By Liz Grace

Who you gonna call? For film fans, the answer is clear. Ghostbusters has been a part of the pop culture landscape since its debut in 1984. With its mix of scares, sci-fi and comedy, the film defied skeptics and went on to earn praise, including a place among the National Film Registry. With Hollywood’s remake fascination, it was only natural a reboot would be in the cards. While this new entry may be steeped in controversy and curiosity, it’s only served to unite the public in its love of the original team.

Set in New York, Ghostbusters took full advantage of the city for its backdrop. The film tracks the exploits of Peter Venkman, Egon Spengler and Raymond Stanz. These paranormal experts combine their talents to create a new enterprise that will not only catch ghosts, but keep them in a special storage system afterwards. Along the way, they welcome new addition Winston Zeddemore and the team is set. Comedy influences are heavy in the Ivan Reitman directed vehicle. Written by comedy great Harold Ramis and Saturday Night Live alum Dan Ackroyd, the script relied heavily on balancing humor without it overpowering the adventurous aspects. Led by great performances from icon Bill Murray and Sigourney Weaver, it was a match made in heaven for studio heads as well as filmgoers. Not to mention the alarmingly adorable ghost Slimer, a feat for the decade’s sometimes unpredictable special effects. All of which created a perfect storm that made the film 1984’s highest grossing title.


Classic ad for Ghostbusters and Ghostbusters II on VHS.

Its rise to cult status came quickly. Children were almost instantly clamoring for repeat viewing options. That helped further the VHS market, which was still relatively new at the time and  although we’ve long since progressed from those VHS tapes, any viewer can take in the fun adventures of this famous team through Netflix, DirecTV and Amazon. Toy companies were quick to follow VHS with everything from action figures to board games. It’s not just children that were enamored with catching ghosts. Adults found new heroes that became one of the year’s favorite Halloween costumes. Even today, people still honor the ghostbusting team with memorable costumes at conventions.

Seeing dollar signs, Columbia Pictures quickly put a cartoon series and sequel into production. The series had its own fight against a similarly named cartoon. That led to the title adding the word real to its cartoon incarnation. When it came to the live action sequel, the demand was amazing. Set several years after the original film, this storyline saw the familiar faces do battle against a spirit residing in a centuries old painting. Memorable scenes included the Statue of Liberty moving thanks to musically activated paranormal slime. It achieved another financial success and galvanized the team to stop while they were ahead.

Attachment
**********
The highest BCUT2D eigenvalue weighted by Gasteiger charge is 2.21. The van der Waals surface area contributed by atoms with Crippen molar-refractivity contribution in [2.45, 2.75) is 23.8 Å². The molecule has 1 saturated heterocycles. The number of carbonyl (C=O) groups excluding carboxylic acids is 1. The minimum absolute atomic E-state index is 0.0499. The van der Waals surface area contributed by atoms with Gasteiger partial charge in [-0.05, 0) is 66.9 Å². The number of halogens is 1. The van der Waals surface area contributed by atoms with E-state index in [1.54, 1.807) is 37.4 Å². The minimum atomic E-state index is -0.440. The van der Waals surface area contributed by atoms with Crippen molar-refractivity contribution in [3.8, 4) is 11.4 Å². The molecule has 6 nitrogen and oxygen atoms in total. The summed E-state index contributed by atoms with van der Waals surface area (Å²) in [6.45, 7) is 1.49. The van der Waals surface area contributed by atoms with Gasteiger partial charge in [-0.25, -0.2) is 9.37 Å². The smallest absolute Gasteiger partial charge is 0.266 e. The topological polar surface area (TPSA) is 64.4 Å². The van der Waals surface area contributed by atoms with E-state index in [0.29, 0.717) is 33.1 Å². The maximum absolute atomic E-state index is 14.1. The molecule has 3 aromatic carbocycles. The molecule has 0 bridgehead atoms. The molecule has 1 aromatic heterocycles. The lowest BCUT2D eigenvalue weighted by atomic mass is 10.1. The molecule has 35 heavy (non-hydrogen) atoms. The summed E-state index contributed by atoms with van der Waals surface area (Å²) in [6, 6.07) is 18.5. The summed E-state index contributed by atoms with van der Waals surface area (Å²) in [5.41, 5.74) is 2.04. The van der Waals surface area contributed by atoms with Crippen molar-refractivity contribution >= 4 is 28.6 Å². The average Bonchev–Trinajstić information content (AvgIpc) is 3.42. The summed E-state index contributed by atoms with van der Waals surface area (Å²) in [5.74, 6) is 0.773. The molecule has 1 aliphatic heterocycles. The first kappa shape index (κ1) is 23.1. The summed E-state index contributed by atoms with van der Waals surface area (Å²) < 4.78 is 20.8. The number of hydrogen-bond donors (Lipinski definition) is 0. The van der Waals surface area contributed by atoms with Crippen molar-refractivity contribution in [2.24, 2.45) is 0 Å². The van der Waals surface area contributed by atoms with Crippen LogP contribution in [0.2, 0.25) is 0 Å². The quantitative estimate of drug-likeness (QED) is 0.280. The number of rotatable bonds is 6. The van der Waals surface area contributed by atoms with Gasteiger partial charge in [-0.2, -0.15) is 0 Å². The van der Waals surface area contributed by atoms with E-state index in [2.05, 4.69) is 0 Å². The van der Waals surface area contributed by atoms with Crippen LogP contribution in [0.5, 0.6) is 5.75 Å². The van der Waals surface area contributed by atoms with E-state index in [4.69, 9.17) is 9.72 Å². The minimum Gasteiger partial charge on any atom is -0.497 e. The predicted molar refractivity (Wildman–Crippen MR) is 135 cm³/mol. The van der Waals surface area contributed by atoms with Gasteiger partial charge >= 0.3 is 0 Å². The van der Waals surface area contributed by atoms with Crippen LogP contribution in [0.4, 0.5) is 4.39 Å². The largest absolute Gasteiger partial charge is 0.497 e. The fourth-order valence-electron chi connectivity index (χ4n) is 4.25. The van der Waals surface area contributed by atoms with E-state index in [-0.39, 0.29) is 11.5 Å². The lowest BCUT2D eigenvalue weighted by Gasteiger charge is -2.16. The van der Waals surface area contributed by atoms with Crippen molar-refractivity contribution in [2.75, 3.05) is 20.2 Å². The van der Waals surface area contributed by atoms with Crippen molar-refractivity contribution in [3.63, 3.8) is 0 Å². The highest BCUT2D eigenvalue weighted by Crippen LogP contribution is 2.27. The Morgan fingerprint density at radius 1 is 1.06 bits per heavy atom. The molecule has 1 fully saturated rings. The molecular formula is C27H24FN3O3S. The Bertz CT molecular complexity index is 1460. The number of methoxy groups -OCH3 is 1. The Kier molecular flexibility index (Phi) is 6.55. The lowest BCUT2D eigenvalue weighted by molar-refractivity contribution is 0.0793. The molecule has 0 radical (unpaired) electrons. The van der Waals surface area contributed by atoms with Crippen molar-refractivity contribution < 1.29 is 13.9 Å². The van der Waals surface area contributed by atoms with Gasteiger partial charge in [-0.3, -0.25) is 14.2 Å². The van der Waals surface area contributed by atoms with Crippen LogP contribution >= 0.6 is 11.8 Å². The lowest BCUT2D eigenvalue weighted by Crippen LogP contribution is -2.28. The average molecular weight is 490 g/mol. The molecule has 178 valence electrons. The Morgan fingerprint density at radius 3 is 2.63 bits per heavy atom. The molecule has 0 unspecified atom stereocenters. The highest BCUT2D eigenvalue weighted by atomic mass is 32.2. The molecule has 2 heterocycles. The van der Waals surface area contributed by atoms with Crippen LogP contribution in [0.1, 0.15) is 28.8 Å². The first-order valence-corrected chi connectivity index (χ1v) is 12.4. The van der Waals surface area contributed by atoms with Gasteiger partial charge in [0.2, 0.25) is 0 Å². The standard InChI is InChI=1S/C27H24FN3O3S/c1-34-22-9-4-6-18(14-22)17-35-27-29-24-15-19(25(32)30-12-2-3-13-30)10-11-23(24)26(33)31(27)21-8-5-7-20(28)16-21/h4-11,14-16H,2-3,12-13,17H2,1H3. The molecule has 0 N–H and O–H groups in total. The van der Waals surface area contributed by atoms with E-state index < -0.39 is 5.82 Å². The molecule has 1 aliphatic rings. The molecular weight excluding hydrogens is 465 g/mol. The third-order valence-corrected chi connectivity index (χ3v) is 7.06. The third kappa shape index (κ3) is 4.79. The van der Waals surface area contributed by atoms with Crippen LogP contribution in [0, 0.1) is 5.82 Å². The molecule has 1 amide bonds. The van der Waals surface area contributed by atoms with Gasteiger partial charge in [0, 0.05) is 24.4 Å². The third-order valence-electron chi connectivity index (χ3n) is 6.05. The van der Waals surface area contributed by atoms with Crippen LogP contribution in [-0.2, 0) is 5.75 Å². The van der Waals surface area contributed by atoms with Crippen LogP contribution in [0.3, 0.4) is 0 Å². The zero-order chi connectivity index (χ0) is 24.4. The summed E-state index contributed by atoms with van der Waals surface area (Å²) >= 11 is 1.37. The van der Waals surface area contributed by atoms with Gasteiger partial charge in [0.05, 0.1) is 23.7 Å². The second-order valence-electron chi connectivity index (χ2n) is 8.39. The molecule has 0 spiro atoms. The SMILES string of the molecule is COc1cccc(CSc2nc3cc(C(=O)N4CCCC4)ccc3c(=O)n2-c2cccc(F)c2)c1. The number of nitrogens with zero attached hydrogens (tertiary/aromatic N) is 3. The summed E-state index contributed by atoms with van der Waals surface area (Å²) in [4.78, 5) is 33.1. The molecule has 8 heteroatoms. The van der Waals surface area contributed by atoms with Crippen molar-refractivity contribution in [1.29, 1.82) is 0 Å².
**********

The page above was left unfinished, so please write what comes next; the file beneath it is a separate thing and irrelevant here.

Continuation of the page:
That mentality stayed in effect until Dan Ackroyd began working with writers to produce a third film. After initial resistance from former cast members, Sony Studios choose to reboot the franchise with an all female team and a new director. The initial statement was met with a flurry of controversy and skepticism. Much of which came from the choice to go with women, instead of the famous characters. Worries about the film were soon swept up into a tidal wave of accusations about feminism and sexism. What may have actually hurt the film’s chances are more set in its early trailers and publicity. Fans have been quick to criticize what appears to be stereotypical characters, less than stellar effects and a bad script. Whether it actually turns out to be the case remains to be seen. One thing is certain, to many involved with the film, bad publicity is still publicity. Studio heads have said they welcomed the negative feedback as publicity, but it has hardly helped other films.


Nostalgia sells, but filmmakers have to be cautious when dabbling in popular franchises. Although not a good film, Jurassic World was able to capitalize on the property without alienating its core fans. To some extent, the team behind Ghostbusters’ reboot could be accused of forgetting what made the film a success to begin with. The mentality of stoking fights with older fans and male followers may yet to be the film’s worst mistakes. Recent interviews with cast members also reveal a lack of interest in the source material. That can become a two fold problem for the film as previous icon may appear misrepresented and actors in the film could come off as cold to previously iconic roles.

One things remains for certain for filmgoers, Ghostbusters and Ghostbusters 2 will always be a part of pop culture. Everything about it has made the film something we welcome revisiting on a regular basis. It’s like one of those warm blankets that keep us safe on those cold nights. When it comes to reboots, sequels and other related properties, maybe filmmakers should take a note from the material itself. Never cross the streams.

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Liz Grace resides in Chicago with her dog and vast library, where she enjoys exploring different neighborhoods and bookstores. Liz is drawn to the science fiction and fantasy genres and her favorite films include Star Wars, Revenge of the Nerds and any John Hughes movie.